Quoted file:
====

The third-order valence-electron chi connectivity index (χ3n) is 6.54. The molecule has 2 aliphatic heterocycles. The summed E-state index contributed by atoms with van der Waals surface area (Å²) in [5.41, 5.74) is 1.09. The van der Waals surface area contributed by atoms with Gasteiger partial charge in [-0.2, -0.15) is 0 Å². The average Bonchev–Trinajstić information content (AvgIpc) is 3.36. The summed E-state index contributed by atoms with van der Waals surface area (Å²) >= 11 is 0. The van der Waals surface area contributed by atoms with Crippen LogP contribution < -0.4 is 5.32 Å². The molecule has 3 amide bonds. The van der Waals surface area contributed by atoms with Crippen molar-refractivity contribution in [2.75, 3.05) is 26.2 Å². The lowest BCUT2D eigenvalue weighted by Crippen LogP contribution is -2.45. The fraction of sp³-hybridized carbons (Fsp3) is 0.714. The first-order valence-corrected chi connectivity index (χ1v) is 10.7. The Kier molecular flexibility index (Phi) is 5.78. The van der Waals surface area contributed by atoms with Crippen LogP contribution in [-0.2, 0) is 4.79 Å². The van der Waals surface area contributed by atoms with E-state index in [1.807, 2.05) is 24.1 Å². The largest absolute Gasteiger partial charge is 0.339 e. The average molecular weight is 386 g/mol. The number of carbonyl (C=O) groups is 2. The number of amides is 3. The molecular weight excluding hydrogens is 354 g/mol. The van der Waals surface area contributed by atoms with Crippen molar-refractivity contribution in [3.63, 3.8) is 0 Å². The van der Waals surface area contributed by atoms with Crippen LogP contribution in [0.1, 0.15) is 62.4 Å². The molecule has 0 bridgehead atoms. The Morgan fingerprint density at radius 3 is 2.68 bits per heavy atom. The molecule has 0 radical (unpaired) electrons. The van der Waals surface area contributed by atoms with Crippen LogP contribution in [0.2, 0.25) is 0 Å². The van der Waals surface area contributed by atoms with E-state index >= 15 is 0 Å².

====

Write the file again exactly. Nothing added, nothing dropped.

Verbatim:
The third-order valence-electron chi connectivity index (χ3n) is 6.54. The molecule has 2 aliphatic heterocycles. The summed E-state index contributed by atoms with van der Waals surface area (Å²) in [5.41, 5.74) is 1.09. The van der Waals surface area contributed by atoms with Gasteiger partial charge in [-0.2, -0.15) is 0 Å². The average Bonchev–Trinajstić information content (AvgIpc) is 3.36. The summed E-state index contributed by atoms with van der Waals surface area (Å²) >= 11 is 0. The van der Waals surface area contributed by atoms with Crippen LogP contribution < -0.4 is 5.32 Å². The molecule has 3 amide bonds. The van der Waals surface area contributed by atoms with Crippen molar-refractivity contribution in [2.75, 3.05) is 26.2 Å². The lowest BCUT2D eigenvalue weighted by Crippen LogP contribution is -2.45. The fraction of sp³-hybridized carbons (Fsp3) is 0.714. The first-order valence-corrected chi connectivity index (χ1v) is 10.7. The Kier molecular flexibility index (Phi) is 5.78. The van der Waals surface area contributed by atoms with Crippen LogP contribution in [-0.2, 0) is 4.79 Å². The van der Waals surface area contributed by atoms with E-state index in [1.807, 2.05) is 24.1 Å². The largest absolute Gasteiger partial charge is 0.339 e. The average molecular weight is 386 g/mol. The number of carbonyl (C=O) groups is 2. The number of amides is 3. The molecular weight excluding hydrogens is 354 g/mol. The van der Waals surface area contributed by atoms with Crippen molar-refractivity contribution in [3.63, 3.8) is 0 Å². The van der Waals surface area contributed by atoms with Crippen LogP contribution in [0.1, 0.15) is 62.4 Å². The molecule has 0 bridgehead atoms. The Morgan fingerprint density at radius 3 is 2.68 bits per heavy atom. The molecule has 0 radical (unpaired) electrons. The van der Waals surface area contributed by atoms with Crippen LogP contribution in [0.2, 0.25) is 0 Å². The van der Waals surface area contributed by atoms with E-state index >= 15 is 0 Å².